Structure for Success: Reclaiming Your Power One Step at a Time

We hear about “Personal Empowerment” everywhere these days. Self-help books. Internet discussion boards. Day-time talk shows. Lunch conversations. We hear about it so much, it’s lost its zing. But don’t let the popularity of the term blind us to the transformative power of the concept. At its core, Personal Empowerment means living life to your fullest capacity. It means using your voice, your actions and your power to reach your full potential. It means taking back the power you unknowingly–or knowingly—give away to others.

We give away our power every day without thinking. To our kids. To our spouses. To our parents. To appetite. To fear. When you reclaim your power,you increase your self-confidence and your self-respect. You call the shots. You get back on track. Reclaiming your personal power is a sure-fire way to set yourself up for success. An entire new world opens at your feet.

The first step to empowerment is self-awareness. Know thyself, said the ancient Greeks, and that’s a good place to start. Know your personal needs, beliefs and values. Look deep within yourself. Make detailed lists and be honest. Do you like to socialize, or be by yourself? Is owning your own home important, or do you want to hit the road at a moment’s notice? Do you want to pay it forward? Do not accept surface answers – truly assess what you need, believe and value. If you’re not living your beliefs and values, how can you do so? With a list like this, you lay the foundation for reclaiming your power.

The next step is to reprogram your inner dialogue. Let’s face it, that voice in our head is our harshest critic. We need to redirect the way we speak to ourselves. “You’re short. You’re lazy. You never should have dropped out of college.” Negative self-talk is another way of giving up power. Reprogramming how we think about ourselves can be challenging,but with practice, you can become your biggest fan. Make a list of your strengths and pat yourself on the back. Write down your accomplishments – even if the only one that day was getting out of bed. Save positive emails; watch happy movies; talk with friends; laugh! Attract the positive back into your life and take your power back. Don’t give that power to Negative Nelly! It’s your power! Own it.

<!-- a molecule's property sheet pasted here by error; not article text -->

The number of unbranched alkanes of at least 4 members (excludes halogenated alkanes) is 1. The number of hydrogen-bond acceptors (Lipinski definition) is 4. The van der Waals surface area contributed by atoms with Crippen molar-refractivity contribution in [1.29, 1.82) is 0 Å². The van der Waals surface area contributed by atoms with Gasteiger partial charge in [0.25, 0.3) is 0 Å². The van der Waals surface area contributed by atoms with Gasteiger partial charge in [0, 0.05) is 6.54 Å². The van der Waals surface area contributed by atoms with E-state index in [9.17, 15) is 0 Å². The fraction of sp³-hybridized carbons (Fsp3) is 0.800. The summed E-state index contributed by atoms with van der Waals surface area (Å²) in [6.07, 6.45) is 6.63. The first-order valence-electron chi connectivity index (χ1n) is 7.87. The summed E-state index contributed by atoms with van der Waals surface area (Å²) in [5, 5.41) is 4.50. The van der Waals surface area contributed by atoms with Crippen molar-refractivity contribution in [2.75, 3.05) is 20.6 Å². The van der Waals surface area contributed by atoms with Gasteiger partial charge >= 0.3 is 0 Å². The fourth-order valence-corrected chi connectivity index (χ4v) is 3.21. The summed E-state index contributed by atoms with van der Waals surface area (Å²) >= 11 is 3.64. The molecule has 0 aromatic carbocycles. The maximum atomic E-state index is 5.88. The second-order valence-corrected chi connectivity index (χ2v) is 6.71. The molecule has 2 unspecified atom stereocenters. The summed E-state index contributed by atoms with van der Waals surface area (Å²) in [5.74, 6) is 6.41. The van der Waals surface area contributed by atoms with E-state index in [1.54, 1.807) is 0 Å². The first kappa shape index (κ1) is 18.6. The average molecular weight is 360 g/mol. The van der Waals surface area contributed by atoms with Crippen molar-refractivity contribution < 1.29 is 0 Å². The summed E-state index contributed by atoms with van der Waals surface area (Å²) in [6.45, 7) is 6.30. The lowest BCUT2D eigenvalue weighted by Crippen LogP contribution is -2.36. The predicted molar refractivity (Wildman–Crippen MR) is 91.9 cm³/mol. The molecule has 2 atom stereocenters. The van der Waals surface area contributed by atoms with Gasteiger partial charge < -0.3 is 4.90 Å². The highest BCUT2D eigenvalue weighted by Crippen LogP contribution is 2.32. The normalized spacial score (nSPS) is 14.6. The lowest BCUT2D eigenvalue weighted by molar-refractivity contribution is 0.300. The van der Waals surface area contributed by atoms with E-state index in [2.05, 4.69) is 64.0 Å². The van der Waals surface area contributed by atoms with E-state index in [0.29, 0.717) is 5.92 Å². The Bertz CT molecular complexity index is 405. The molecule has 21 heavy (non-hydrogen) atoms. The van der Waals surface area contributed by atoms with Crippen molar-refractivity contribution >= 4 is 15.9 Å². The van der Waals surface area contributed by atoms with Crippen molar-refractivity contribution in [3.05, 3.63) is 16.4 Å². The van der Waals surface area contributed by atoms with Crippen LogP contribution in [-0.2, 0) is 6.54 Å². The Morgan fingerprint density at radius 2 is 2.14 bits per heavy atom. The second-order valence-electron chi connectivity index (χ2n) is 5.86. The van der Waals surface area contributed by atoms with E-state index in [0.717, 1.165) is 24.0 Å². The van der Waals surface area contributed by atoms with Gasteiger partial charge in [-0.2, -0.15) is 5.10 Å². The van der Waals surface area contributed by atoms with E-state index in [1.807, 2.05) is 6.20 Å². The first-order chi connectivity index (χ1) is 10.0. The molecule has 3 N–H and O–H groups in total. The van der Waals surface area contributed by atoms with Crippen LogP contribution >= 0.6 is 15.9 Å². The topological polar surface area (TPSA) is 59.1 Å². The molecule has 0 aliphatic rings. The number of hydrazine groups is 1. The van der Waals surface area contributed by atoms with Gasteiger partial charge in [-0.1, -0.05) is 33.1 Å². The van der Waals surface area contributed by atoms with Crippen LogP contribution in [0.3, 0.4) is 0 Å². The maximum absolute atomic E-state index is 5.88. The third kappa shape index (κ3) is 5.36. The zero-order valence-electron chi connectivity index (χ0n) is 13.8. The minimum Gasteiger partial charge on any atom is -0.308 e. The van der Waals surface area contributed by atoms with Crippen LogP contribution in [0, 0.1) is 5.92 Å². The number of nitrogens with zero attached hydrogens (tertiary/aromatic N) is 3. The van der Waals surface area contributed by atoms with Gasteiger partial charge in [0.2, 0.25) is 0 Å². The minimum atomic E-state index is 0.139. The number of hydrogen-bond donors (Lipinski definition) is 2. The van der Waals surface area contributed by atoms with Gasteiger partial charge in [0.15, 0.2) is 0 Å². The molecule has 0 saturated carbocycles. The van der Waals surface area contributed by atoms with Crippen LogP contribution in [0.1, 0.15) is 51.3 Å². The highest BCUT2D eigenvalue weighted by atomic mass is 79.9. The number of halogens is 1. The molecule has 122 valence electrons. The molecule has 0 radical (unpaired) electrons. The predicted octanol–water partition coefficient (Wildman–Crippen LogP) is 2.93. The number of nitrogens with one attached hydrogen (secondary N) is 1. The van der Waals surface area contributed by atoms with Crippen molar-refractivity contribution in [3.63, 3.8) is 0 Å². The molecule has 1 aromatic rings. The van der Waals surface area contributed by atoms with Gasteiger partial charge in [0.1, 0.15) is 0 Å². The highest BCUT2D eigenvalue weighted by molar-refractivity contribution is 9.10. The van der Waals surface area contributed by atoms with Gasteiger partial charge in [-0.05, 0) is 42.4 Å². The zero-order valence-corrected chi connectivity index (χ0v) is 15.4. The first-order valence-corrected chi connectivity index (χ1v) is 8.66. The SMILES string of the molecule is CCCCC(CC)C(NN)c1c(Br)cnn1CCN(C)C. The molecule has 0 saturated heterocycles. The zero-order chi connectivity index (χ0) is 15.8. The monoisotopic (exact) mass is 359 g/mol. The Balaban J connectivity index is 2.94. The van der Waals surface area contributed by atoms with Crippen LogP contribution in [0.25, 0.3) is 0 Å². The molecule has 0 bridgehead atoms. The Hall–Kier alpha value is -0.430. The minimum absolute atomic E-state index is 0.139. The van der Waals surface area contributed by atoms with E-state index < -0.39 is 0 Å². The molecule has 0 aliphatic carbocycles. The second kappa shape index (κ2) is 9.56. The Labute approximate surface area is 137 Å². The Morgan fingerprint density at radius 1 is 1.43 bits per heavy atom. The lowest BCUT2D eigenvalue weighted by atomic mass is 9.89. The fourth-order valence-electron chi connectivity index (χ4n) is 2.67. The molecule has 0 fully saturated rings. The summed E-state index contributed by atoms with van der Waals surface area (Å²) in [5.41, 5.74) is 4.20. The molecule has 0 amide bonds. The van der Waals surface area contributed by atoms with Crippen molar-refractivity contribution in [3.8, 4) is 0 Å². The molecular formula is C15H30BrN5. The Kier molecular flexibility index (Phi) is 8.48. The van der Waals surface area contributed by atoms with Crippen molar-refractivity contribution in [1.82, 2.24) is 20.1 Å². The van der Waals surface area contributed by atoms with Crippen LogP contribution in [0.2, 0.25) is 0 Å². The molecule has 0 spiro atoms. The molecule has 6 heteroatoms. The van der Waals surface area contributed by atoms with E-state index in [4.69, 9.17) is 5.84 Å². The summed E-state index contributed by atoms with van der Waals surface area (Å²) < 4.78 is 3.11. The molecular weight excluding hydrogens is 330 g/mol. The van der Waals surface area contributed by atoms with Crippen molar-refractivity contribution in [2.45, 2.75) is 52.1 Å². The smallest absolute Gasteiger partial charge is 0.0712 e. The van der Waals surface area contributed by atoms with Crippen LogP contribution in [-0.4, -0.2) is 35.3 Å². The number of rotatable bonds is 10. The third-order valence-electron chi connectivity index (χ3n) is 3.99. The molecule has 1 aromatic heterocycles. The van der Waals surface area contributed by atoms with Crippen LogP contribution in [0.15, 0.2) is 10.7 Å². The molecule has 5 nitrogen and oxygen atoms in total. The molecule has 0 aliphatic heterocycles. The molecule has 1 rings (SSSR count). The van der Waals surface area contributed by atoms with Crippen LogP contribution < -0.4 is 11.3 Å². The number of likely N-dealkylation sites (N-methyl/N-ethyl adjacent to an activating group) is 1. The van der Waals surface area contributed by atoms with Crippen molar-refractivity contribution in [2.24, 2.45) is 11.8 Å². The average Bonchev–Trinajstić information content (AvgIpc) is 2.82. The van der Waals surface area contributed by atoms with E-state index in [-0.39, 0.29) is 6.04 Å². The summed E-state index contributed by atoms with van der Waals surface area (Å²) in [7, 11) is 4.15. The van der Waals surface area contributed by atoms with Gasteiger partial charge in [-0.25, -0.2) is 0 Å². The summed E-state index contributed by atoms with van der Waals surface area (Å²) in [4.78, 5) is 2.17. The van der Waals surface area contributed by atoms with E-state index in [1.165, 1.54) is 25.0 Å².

Visualization is a great tool. Surround yourself with positive images. A “Rocky” poster. Merida (from “Brave”). A rock climber making her way up a sheer cliff wall. These images will remind you where your power lies. Within. Surround yourself with what reminds you of your needs, values, beliefs, and strengths, and make these positive and attainable. Have fun and be creative. Music can be powerful motivator. “What doesn’t kill me makes me stronger,” Kelly Clarkson sings. Lip synch to your favorite songs. Play air guitar. Dance.

Finally, to reclaim your power, you need to own your actions. Set goals that fulfill your needs, beliefs and values and take daily steps towards those goals. Setting goals can be tricky, though. You don’t want to structure for failure; structure for success. Though you should have big, hit-it-out-of-the-park goals, you should also break them into the smallersteps that will get you there. Attainable goals will help you feel more confident and accomplished. If you want to lose weight, walk for ten minutes at lunch. If you want to write your memoir, do a paragraph at a time. Steps like these become habits before you know it. Ten minutes becomes fifteen minutes becomes an hour. A paragraph becomes a page becomes a chapter. Structure for success.

As you move down your new path to power, you will try new things. Stretch yourself and learn from them. Some will work and you will feel empowered. You get the new job; you paint that painting (or bathroom); you cook that soufflé. Some things will not work out,and that is ok. (The violin – I don’t think so–but maybe for you). Trust yourself! Love yourself! Be your own best friend and be your own hero. Reclaiming your power will not happen overnight; it’s a lifelong journey. But once you start that journey, you’ll wonder what took you so long to get started. But then you’ll say to yourself, that’s just negative self-talk. I am exactly where I am supposed to be, and headed in the right direction.